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gene therapy

noun Medicine/Medical.
  1. the application of genetic engineering to the transplantation of genes into human cells in order to cure a disease caused by a genetic defect, as a missing enzyme.
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Compare gene transfer.

Origin of gene therapy

First recorded in 1970–75
Dictionary.com Unabridged Based on the Random House Unabridged Dictionary, © Random House, Inc. 2018

British Dictionary definitions for gene therapy

gene therapy

noun
  1. the replacement or alteration of defective genes in order to prevent the occurrence of such inherited diseases as haemophilia. Effected by genetic engineering techniques, it is still at the experimental stage
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Collins English Dictionary - Complete & Unabridged 2012 Digital Edition © William Collins Sons & Co. Ltd. 1979, 1986 © HarperCollins Publishers 1998, 2000, 2003, 2005, 2006, 2007, 2009, 2012

gene therapy in Medicine

gene therapy

n.
  1. A technique for the treatment of genetic disease in which a gene that is absent or defective is replaced by a healthy gene.
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The American Heritage® Stedman's Medical Dictionary Copyright © 2002, 2001, 1995 by Houghton Mifflin Company. Published by Houghton Mifflin Company.

gene therapy in Science

gene therapy

  1. The treatment of a disorder or disease, especially one caused by the inheritance of a defective gene, by replacing defective genes with healthy ones through genetic engineering.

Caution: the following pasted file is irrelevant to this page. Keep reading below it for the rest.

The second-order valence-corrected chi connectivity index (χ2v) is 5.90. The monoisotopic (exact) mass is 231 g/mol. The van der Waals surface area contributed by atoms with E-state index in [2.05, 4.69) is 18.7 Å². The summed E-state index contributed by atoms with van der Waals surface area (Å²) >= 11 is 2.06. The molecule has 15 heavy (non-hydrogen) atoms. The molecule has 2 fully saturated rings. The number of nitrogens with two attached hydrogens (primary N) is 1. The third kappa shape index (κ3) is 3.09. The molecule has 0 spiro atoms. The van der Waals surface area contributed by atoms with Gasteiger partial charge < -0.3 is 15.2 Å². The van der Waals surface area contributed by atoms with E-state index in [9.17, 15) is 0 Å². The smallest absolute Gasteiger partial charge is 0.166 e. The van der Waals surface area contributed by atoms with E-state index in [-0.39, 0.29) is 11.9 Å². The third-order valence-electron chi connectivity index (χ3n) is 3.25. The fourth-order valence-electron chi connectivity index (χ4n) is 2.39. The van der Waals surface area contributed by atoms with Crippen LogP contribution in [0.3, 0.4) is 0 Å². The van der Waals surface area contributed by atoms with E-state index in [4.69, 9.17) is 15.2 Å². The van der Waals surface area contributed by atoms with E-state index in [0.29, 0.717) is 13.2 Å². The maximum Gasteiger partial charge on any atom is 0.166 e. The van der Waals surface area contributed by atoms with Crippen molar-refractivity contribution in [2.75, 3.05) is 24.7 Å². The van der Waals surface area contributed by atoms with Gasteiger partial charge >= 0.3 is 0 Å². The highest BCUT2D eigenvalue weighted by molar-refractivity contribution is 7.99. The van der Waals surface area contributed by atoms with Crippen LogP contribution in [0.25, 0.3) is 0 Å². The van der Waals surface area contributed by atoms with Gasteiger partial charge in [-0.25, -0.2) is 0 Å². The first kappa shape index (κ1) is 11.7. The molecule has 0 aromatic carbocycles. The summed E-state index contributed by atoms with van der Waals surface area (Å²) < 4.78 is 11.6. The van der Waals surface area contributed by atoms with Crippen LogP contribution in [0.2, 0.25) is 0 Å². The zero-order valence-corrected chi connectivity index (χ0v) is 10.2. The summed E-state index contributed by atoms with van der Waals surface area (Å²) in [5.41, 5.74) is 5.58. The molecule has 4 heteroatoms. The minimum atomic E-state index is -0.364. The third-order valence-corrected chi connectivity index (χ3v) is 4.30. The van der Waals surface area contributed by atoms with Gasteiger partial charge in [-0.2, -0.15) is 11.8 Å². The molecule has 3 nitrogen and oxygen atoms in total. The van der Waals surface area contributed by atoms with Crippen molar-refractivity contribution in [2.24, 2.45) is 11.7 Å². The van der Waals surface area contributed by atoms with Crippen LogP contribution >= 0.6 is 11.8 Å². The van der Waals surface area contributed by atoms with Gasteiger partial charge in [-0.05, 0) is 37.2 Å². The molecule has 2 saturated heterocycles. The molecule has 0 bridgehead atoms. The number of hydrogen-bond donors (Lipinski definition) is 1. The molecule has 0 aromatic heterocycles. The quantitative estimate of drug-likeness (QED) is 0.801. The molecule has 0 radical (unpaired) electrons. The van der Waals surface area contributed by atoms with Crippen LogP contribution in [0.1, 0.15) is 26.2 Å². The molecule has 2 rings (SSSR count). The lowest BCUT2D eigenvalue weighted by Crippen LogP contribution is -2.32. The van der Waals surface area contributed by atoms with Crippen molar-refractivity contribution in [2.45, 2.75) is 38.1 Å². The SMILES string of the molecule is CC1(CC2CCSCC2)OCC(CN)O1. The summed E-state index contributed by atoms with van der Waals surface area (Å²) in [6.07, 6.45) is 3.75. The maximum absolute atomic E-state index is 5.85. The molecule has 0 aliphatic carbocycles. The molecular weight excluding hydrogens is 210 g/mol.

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The American Heritage® Science Dictionary Copyright © 2011. Published by Houghton Mifflin Harcourt Publishing Company. All rights reserved.

gene therapy in Culture

gene therapy

A promising technology that involves replacing a defective gene in the body with a healthy one. This can be done by removing cells from the body, using genetic engineering techniques to change defective sequences in the DNA, and then reinserting the cells. This technique has been carried out successfully, for example, on bone marrow cells, in which defective cells were successfully replaced with healthy, genetically engineered cells. Scientists hope to find an agent, such as a therapeutic virus, that will be able to correct defective DNA in situ. (See cloning vector.)

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The New Dictionary of Cultural Literacy, Third Edition Copyright © 2005 by Houghton Mifflin Harcourt Publishing Company. Published by Houghton Mifflin Harcourt Publishing Company. All rights reserved.